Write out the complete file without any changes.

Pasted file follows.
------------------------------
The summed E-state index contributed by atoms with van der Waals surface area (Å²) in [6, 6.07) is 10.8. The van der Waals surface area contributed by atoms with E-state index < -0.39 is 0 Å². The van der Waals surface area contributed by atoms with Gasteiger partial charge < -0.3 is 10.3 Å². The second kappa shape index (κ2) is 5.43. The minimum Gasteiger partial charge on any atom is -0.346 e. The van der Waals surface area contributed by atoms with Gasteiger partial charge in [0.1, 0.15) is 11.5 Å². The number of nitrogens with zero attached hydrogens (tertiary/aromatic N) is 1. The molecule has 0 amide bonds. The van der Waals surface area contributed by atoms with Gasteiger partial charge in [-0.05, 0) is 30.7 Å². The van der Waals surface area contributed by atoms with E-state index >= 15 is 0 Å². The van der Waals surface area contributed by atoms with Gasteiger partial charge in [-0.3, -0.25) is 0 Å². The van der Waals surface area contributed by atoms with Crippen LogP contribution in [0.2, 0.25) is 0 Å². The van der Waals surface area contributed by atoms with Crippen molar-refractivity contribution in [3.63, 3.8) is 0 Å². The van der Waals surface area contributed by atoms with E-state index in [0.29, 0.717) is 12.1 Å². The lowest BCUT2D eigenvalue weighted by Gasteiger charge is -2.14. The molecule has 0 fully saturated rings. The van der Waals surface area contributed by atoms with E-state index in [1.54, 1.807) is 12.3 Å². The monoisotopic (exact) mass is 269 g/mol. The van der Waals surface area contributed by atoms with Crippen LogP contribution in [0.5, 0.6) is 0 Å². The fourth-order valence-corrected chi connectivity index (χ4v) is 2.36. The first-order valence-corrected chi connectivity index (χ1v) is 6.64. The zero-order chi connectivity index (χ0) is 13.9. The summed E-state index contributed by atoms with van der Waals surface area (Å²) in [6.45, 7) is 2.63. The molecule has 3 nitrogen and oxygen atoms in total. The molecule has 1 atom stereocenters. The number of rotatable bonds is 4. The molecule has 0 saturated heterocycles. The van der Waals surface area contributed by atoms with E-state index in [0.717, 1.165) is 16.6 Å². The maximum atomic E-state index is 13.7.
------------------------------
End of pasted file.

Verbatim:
The summed E-state index contributed by atoms with van der Waals surface area (Å²) in [6, 6.07) is 10.8. The van der Waals surface area contributed by atoms with E-state index < -0.39 is 0 Å². The van der Waals surface area contributed by atoms with Gasteiger partial charge < -0.3 is 10.3 Å². The second kappa shape index (κ2) is 5.43. The minimum Gasteiger partial charge on any atom is -0.346 e. The van der Waals surface area contributed by atoms with Gasteiger partial charge in [0.1, 0.15) is 11.5 Å². The number of nitrogens with zero attached hydrogens (tertiary/aromatic N) is 1. The molecule has 0 amide bonds. The van der Waals surface area contributed by atoms with Gasteiger partial charge in [-0.05, 0) is 30.7 Å². The van der Waals surface area contributed by atoms with E-state index >= 15 is 0 Å². The van der Waals surface area contributed by atoms with Gasteiger partial charge in [-0.3, -0.25) is 0 Å². The van der Waals surface area contributed by atoms with Crippen LogP contribution in [0.2, 0.25) is 0 Å². The van der Waals surface area contributed by atoms with Crippen molar-refractivity contribution in [3.63, 3.8) is 0 Å². The van der Waals surface area contributed by atoms with E-state index in [0.29, 0.717) is 12.1 Å². The lowest BCUT2D eigenvalue weighted by Gasteiger charge is -2.14. The molecule has 0 fully saturated rings. The van der Waals surface area contributed by atoms with E-state index in [1.54, 1.807) is 12.3 Å². The monoisotopic (exact) mass is 269 g/mol. The van der Waals surface area contributed by atoms with Crippen LogP contribution in [0.5, 0.6) is 0 Å². The fourth-order valence-corrected chi connectivity index (χ4v) is 2.36. The first-order valence-corrected chi connectivity index (χ1v) is 6.64. The zero-order chi connectivity index (χ0) is 13.9. The summed E-state index contributed by atoms with van der Waals surface area (Å²) in [6.45, 7) is 2.63. The molecule has 3 nitrogen and oxygen atoms in total. The molecule has 1 atom stereocenters. The number of rotatable bonds is 4. The molecule has 0 saturated heterocycles. The van der Waals surface area contributed by atoms with E-state index in [0.717, 1.165) is 16.6 Å². The maximum atomic E-state index is 13.7.